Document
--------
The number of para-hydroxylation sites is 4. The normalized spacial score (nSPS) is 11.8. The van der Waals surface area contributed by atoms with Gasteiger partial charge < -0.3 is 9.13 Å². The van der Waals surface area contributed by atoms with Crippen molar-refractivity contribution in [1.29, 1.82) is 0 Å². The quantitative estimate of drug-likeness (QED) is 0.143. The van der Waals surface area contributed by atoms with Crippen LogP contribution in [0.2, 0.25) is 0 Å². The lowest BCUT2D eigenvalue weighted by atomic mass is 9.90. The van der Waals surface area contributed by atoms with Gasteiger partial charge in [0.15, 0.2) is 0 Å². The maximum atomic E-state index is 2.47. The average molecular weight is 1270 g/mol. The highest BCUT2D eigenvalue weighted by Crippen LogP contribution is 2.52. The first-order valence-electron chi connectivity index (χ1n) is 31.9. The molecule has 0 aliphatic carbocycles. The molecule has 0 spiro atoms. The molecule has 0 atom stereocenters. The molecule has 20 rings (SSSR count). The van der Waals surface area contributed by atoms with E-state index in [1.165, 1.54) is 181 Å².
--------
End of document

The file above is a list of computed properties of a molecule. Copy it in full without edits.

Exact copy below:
The number of para-hydroxylation sites is 4. The normalized spacial score (nSPS) is 11.8. The van der Waals surface area contributed by atoms with Gasteiger partial charge < -0.3 is 9.13 Å². The van der Waals surface area contributed by atoms with Crippen molar-refractivity contribution in [1.29, 1.82) is 0 Å². The quantitative estimate of drug-likeness (QED) is 0.143. The van der Waals surface area contributed by atoms with Crippen LogP contribution in [0.2, 0.25) is 0 Å². The lowest BCUT2D eigenvalue weighted by atomic mass is 9.90. The van der Waals surface area contributed by atoms with Gasteiger partial charge in [0.15, 0.2) is 0 Å². The maximum atomic E-state index is 2.47. The average molecular weight is 1270 g/mol. The highest BCUT2D eigenvalue weighted by Crippen LogP contribution is 2.52. The first-order valence-electron chi connectivity index (χ1n) is 31.9. The molecule has 0 aliphatic carbocycles. The molecule has 0 spiro atoms. The molecule has 0 atom stereocenters. The molecule has 20 rings (SSSR count). The van der Waals surface area contributed by atoms with E-state index in [1.165, 1.54) is 181 Å².